I have been trying to get evidence of a feature of the Boeing 777-300ER for many years. I previously posted on my efforts to get shots that showed the effect where the main gear bogie is locked to allow the aircraft to get a higher rotation angle at take-off. I have since had another go at this. Taking pictures during the winter has helped since the heat haze is a lot less obvious. Even so, the aircraft are usually quite a distance away. This time I managed to get a sequence that seems to show the effect quite well.
When Boeing launched the 777-300ER, they took the stretched fuselage of the 777-300, a model that didn’t sell particularly well and married it to the updated wing that made use of the fuel capacity of the outboard portion of the wing that had been left when the original concept of a folding wing was contemplated. The increased the weights of the jet, added far more powerful engines and, with the increased fuel capacity, came up with a winning formula that has done a very effective job of killing off the 747.
One problem that they had to deal with during development was runway length requirements for takeoff. Even with the bigger engines, the long fuselage limited rotation angles at takeoff and meant a higher takeoff speed was required which meant a longer runway requirement. Boeing came up with an interesting solution (after dumping some slightly more curious ideas). The main gear on the 777 has a triple axle bogie. Previously this had rotated about the pin attaching it to the main gear leg. Boeing’s solution was to lock the bogie level during takeoff.
The result of this is to have the rotation of the jet at takeoff to take place around the rear wheels of the bogie rather than the gear leg pin. The slight aft movement of the rotation point allows the aircraft to rotate slightly more nose up and gain a greater angle of attack. This gives slightly more lift for a given speed. This means an earlier takeoff and a shorter runway requirement.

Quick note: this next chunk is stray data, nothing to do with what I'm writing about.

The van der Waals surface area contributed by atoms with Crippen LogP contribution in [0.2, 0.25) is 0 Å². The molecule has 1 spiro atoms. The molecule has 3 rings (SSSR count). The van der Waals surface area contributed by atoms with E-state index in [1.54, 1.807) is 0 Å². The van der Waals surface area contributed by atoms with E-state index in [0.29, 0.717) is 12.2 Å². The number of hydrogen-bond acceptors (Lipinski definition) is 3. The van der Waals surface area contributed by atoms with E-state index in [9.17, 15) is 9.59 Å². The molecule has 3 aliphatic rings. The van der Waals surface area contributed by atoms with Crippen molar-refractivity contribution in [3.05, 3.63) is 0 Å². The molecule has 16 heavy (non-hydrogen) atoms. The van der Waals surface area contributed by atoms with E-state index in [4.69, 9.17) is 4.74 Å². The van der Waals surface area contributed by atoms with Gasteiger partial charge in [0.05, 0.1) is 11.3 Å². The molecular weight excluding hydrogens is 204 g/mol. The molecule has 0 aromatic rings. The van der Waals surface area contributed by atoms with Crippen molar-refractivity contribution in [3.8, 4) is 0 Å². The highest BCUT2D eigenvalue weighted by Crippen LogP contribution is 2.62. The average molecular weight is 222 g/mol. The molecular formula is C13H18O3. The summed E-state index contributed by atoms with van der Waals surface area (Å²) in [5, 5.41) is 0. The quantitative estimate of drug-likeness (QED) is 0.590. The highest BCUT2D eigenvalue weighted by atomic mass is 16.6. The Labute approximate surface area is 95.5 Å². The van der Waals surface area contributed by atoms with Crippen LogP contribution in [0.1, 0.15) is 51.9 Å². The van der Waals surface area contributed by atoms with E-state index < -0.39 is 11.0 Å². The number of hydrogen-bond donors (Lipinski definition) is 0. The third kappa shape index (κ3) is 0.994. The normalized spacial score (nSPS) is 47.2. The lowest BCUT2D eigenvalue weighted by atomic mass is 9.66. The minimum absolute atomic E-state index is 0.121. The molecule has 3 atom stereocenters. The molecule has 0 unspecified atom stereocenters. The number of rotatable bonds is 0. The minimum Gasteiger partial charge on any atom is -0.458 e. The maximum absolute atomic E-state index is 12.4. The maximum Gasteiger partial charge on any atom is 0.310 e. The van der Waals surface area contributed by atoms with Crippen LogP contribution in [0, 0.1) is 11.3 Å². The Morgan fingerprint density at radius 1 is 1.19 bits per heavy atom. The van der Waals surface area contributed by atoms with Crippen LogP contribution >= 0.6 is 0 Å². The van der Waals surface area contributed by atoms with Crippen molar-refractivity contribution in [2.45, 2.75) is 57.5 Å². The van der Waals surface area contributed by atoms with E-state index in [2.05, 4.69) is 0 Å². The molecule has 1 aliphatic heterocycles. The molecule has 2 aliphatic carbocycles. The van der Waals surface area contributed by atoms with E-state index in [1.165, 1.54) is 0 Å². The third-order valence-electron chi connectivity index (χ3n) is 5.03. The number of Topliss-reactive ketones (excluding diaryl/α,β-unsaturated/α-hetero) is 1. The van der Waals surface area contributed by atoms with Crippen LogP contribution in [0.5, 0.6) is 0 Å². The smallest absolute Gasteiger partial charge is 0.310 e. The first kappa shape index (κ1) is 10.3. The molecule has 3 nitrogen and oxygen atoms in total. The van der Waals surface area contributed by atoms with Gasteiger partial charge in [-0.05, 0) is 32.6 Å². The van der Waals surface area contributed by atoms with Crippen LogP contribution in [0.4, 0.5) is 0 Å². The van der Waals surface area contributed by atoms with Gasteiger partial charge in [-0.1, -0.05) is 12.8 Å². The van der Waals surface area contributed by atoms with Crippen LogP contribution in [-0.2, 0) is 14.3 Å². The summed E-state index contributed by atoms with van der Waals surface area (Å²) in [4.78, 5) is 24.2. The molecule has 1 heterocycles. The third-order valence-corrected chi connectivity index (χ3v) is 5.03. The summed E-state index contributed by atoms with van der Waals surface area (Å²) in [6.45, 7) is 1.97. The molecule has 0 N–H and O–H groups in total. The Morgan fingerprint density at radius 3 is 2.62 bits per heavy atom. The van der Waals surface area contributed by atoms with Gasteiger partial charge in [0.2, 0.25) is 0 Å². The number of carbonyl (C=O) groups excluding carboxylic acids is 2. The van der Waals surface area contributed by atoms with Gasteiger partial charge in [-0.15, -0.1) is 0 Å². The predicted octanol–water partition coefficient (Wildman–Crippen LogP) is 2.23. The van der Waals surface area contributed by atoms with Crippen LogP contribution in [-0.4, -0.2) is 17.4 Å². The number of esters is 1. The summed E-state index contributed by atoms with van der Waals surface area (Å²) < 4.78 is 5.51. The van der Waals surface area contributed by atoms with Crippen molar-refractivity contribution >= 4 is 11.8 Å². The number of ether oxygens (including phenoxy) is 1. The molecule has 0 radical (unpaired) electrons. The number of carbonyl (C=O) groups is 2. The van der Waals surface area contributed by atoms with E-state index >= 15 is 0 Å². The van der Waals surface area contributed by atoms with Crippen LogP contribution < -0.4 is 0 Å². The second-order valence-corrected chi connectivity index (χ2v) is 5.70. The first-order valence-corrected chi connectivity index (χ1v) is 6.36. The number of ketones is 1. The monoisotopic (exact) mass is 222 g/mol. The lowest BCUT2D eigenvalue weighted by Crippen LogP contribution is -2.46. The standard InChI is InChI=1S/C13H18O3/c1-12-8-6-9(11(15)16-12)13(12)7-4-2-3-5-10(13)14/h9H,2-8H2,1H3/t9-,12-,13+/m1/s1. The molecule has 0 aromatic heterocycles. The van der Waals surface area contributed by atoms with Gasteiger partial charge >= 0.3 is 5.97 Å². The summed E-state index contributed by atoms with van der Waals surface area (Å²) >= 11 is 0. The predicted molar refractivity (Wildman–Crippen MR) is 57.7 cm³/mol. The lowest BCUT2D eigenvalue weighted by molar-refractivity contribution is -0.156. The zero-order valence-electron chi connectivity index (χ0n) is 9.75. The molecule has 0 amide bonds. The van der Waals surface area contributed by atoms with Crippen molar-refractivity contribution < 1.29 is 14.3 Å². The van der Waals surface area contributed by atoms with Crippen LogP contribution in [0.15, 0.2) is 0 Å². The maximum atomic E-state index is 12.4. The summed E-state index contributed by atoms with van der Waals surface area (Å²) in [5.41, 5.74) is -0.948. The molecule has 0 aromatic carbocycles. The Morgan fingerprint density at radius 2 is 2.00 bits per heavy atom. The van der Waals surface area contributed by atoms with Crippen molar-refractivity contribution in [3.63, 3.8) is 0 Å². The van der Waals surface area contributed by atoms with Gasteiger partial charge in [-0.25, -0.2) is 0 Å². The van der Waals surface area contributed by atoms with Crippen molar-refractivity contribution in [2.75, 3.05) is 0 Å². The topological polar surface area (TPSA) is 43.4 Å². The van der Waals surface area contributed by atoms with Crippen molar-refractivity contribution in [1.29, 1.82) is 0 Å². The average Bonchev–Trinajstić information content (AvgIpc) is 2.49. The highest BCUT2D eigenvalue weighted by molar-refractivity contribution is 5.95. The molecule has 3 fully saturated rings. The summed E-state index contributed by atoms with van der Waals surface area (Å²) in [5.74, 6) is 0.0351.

I have tried many times to witness this at work. First, it happens pretty quickly. Second, I am often in a poor position to see the rotation point. Recently I was at SFO to pick up some people. I was getting a few shots prior to their flight arriving and a Singapore 777-300ER was taking off. The rotation point is quite far away (although, if you are in the terminal, you might have a good view) and the heat haze is a problem. However, I decided to get a sequence of shots anyway. Now, how to use them.
Heat haze is crappy on stills but less of an issue with moving images so I decided to animate the sequence. I imported all of the shots into Photoshop as layers in a single document via Lightroom. The hardest part was aligning them. I started at the bottom layer and then progressively made each layer above visible. I then changed the latest top layer blend mode to difference. This makes aligning them a lot easier since everything is black unless it is different. I was focused on the gear so used that as the reference as the fuselage rotated. Once each layer was in place, I changed the blend mode back to normal and moved to the next layer up.
Once they were all aligned, I used the animation timeline to make frames from each layer (and reversed the order since every time I do this they seem to be the wrong way around). Then I could crop in to get the overall view I was after and save the file. A Save for Web allows the generation of the animated GIF and we are done. The image at the top is the final result. It does allow you to see a bit of what is going on if you look closely although it is still a bit hard given the distance, the angle to the ground and the heat haze. I guess I will have to find a location closer next time.